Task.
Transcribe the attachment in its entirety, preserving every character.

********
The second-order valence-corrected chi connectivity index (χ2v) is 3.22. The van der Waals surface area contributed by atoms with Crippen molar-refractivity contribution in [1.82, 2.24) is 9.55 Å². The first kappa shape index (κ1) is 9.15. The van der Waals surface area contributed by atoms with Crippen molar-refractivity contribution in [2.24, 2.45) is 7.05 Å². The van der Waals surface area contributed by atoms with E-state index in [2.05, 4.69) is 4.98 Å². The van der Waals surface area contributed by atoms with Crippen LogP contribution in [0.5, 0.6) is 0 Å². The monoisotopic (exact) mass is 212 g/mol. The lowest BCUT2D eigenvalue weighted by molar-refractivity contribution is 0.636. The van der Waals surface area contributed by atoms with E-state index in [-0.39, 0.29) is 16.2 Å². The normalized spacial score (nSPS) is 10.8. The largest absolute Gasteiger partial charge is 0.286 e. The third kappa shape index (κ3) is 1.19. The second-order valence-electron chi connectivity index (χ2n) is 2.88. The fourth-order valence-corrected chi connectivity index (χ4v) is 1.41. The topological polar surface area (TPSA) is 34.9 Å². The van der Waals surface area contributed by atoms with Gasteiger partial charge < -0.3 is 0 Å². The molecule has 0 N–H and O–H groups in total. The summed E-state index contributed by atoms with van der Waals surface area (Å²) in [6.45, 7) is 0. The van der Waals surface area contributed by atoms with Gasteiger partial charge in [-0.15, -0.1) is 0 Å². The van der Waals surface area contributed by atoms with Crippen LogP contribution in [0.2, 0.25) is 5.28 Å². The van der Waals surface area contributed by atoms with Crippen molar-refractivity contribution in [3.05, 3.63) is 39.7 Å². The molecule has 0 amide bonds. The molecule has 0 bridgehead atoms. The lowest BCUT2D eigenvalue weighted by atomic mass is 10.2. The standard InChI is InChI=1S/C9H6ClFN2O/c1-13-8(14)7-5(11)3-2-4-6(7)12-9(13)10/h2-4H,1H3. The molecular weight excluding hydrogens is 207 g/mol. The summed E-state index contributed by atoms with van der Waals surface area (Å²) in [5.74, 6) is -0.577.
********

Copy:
The second-order valence-corrected chi connectivity index (χ2v) is 3.22. The van der Waals surface area contributed by atoms with Crippen molar-refractivity contribution in [1.82, 2.24) is 9.55 Å². The first kappa shape index (κ1) is 9.15. The van der Waals surface area contributed by atoms with Crippen molar-refractivity contribution in [2.24, 2.45) is 7.05 Å². The van der Waals surface area contributed by atoms with E-state index in [2.05, 4.69) is 4.98 Å². The van der Waals surface area contributed by atoms with Crippen LogP contribution in [0.5, 0.6) is 0 Å². The monoisotopic (exact) mass is 212 g/mol. The lowest BCUT2D eigenvalue weighted by molar-refractivity contribution is 0.636. The van der Waals surface area contributed by atoms with E-state index in [-0.39, 0.29) is 16.2 Å². The normalized spacial score (nSPS) is 10.8. The largest absolute Gasteiger partial charge is 0.286 e. The third kappa shape index (κ3) is 1.19. The second-order valence-electron chi connectivity index (χ2n) is 2.88. The fourth-order valence-corrected chi connectivity index (χ4v) is 1.41. The topological polar surface area (TPSA) is 34.9 Å². The van der Waals surface area contributed by atoms with Gasteiger partial charge < -0.3 is 0 Å². The molecule has 0 N–H and O–H groups in total. The summed E-state index contributed by atoms with van der Waals surface area (Å²) in [6.45, 7) is 0. The van der Waals surface area contributed by atoms with Gasteiger partial charge in [-0.15, -0.1) is 0 Å². The van der Waals surface area contributed by atoms with Crippen LogP contribution in [0.2, 0.25) is 5.28 Å². The van der Waals surface area contributed by atoms with Crippen molar-refractivity contribution in [3.05, 3.63) is 39.7 Å². The molecule has 0 amide bonds. The molecule has 0 bridgehead atoms. The lowest BCUT2D eigenvalue weighted by atomic mass is 10.2. The standard InChI is InChI=1S/C9H6ClFN2O/c1-13-8(14)7-5(11)3-2-4-6(7)12-9(13)10/h2-4H,1H3. The molecular weight excluding hydrogens is 207 g/mol. The summed E-state index contributed by atoms with van der Waals surface area (Å²) in [5.74, 6) is -0.577.